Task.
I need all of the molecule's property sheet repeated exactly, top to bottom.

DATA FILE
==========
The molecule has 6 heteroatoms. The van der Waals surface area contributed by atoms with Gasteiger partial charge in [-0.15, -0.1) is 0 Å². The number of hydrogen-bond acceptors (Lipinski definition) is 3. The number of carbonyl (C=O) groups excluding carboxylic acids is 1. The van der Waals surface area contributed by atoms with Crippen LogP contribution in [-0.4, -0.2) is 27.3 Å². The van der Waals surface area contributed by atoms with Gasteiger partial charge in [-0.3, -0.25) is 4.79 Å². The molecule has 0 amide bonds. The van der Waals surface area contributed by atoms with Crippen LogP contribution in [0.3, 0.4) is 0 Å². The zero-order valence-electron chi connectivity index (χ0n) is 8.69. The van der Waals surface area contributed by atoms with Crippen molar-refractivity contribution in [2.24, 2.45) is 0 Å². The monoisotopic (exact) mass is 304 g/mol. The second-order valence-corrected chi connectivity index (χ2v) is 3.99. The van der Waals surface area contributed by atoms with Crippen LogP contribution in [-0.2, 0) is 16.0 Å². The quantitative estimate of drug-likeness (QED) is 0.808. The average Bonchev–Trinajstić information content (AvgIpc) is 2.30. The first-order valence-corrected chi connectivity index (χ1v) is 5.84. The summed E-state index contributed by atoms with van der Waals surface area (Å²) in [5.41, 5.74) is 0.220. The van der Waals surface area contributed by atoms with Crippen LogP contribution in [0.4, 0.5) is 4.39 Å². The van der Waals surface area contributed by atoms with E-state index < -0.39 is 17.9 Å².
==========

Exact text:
The molecule has 6 heteroatoms. The van der Waals surface area contributed by atoms with Gasteiger partial charge in [-0.15, -0.1) is 0 Å². The number of hydrogen-bond acceptors (Lipinski definition) is 3. The number of carbonyl (C=O) groups excluding carboxylic acids is 1. The van der Waals surface area contributed by atoms with Crippen LogP contribution in [-0.4, -0.2) is 27.3 Å². The van der Waals surface area contributed by atoms with Gasteiger partial charge in [-0.3, -0.25) is 4.79 Å². The molecule has 0 amide bonds. The van der Waals surface area contributed by atoms with Crippen LogP contribution in [0.3, 0.4) is 0 Å². The zero-order valence-electron chi connectivity index (χ0n) is 8.69. The van der Waals surface area contributed by atoms with Crippen molar-refractivity contribution in [2.24, 2.45) is 0 Å². The monoisotopic (exact) mass is 304 g/mol. The second-order valence-corrected chi connectivity index (χ2v) is 3.99. The van der Waals surface area contributed by atoms with Crippen LogP contribution in [-0.2, 0) is 16.0 Å². The quantitative estimate of drug-likeness (QED) is 0.808. The average Bonchev–Trinajstić information content (AvgIpc) is 2.30. The first-order valence-corrected chi connectivity index (χ1v) is 5.84. The summed E-state index contributed by atoms with van der Waals surface area (Å²) in [5.41, 5.74) is 0.220. The van der Waals surface area contributed by atoms with Crippen LogP contribution in [0.4, 0.5) is 4.39 Å². The van der Waals surface area contributed by atoms with E-state index < -0.39 is 17.9 Å².